And each year my list gets a little shorter as some friends and family say, “Let’s forget the gift giving; please donate to a good cause on my behalf.”
Not a bad idea, giving to those that really need it and where your gift can truly make a difference. If you’ve opened your mail in the last few weeks, it’s easy to see there are mountains of charities needing our help.
For some, deciding which charity to contribute to is not a decision at all. Many people choose a certain one because it’s close to their heart.
For example, if your father battled Parkinson’s or your sister survived breast cancer, you are more likely to contribute to charities that helped your family during such difficult trials.
Sometimes nature helps make our decision. Recently my mother in-law lost her house in Hurricane Sandy. Fortunately she was in an assisted living facility at the time, but her house—built by her husband 50 years ago—was her only remaining asset.
There were too many natural disasters this year affecting hundreds of thousands of people, including droughts, tornadoes and rivers overflowing.
Charities that help people to clean up and rebuild do important work.
For others, contributing to a local charity is important. Often your money can go further with small groups, and it can be exciting to make an impact in your own backyard.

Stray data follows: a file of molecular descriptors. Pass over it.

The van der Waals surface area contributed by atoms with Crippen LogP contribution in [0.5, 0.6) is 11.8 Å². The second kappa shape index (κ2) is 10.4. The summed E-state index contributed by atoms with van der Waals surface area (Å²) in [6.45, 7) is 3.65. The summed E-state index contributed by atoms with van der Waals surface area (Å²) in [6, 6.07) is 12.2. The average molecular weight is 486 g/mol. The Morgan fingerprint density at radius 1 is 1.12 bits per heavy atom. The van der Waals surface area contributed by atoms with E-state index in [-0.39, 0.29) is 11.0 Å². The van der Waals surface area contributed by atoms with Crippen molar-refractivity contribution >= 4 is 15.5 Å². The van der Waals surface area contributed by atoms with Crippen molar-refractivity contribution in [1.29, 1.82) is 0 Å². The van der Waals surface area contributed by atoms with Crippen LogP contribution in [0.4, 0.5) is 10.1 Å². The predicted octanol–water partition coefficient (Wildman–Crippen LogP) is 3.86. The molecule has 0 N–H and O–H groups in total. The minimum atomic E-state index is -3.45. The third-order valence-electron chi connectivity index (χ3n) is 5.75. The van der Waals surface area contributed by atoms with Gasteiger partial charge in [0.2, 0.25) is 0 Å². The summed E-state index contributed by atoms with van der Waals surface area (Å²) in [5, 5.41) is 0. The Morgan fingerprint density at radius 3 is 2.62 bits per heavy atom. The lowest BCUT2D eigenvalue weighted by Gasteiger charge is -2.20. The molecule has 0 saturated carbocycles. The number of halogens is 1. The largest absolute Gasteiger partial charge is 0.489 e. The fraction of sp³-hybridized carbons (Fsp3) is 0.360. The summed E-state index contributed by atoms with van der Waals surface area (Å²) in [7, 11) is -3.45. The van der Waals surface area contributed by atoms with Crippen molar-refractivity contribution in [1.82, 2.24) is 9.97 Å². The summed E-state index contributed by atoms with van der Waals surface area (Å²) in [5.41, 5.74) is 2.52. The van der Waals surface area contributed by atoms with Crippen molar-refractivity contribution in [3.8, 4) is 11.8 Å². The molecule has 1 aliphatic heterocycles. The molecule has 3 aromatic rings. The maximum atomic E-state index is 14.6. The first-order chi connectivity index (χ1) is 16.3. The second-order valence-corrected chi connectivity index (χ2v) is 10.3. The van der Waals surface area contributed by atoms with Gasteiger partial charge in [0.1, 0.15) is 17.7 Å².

Contributing to a local charity increases the chances you’ll have firsthand information about the group you are supporting. You may read about their progress in the Acorn or by attending one of the charity’s events or educational programs during the year.
Figuring out how much money you can donate is the next order of business.
According to the ABC show “20/20,” three-quarters of American families donate to charity, giving $1,800 each, on average. According to Arthur Brooks, the author of “Who Really Cares,” “The two most generous groups in America are the rich and the working poor.”
Whether rich or poor, there are lots of ways to give to charity, including gifts of money or personal items like clothes or used household goods. You can donate during an event like a walk-athon or a toy drive. Or you can volunteer your time.
It struck me this week just how simple some charitable needs can be.
Many of you know Senior
Concerns runs the local Meals on Wheels program. Recently we asked some of the volunteer drivers if there was an unfilled need with the Meals on Wheels recipients.
Meals on Wheels recipients are homebound, often on a very limited income and heavily dependent on the nutrition provided by the hot lunch and cold dinner that come every day but Christmas.
I was humbled by the response. Over and over the drivers told us that condiments are what Meals on Wheels recipients need: ketchup, mustard, mayonnaise, salad dressings, jams and jellies.
It seems our meals are nutritious and enjoyable, but they don’t come with condiments.
Their second request was just as humbling—warm socks. A new pair of warm socks would be a welcome gift during the holidays.
Such simple requests.
If you would like to help a local senior who receives Meals on Wheels and purchase some condiments and/or warm socks, Senior Concerns will be accepting donations until Fri., Dec. 14 at our offices, 401 Hodencamp Road, Thousand Oaks.
If you would like to include a note to the Meals on Wheels recipient with your donation, please feel free.
Letting someone know you care is part of the beauty of the holiday season.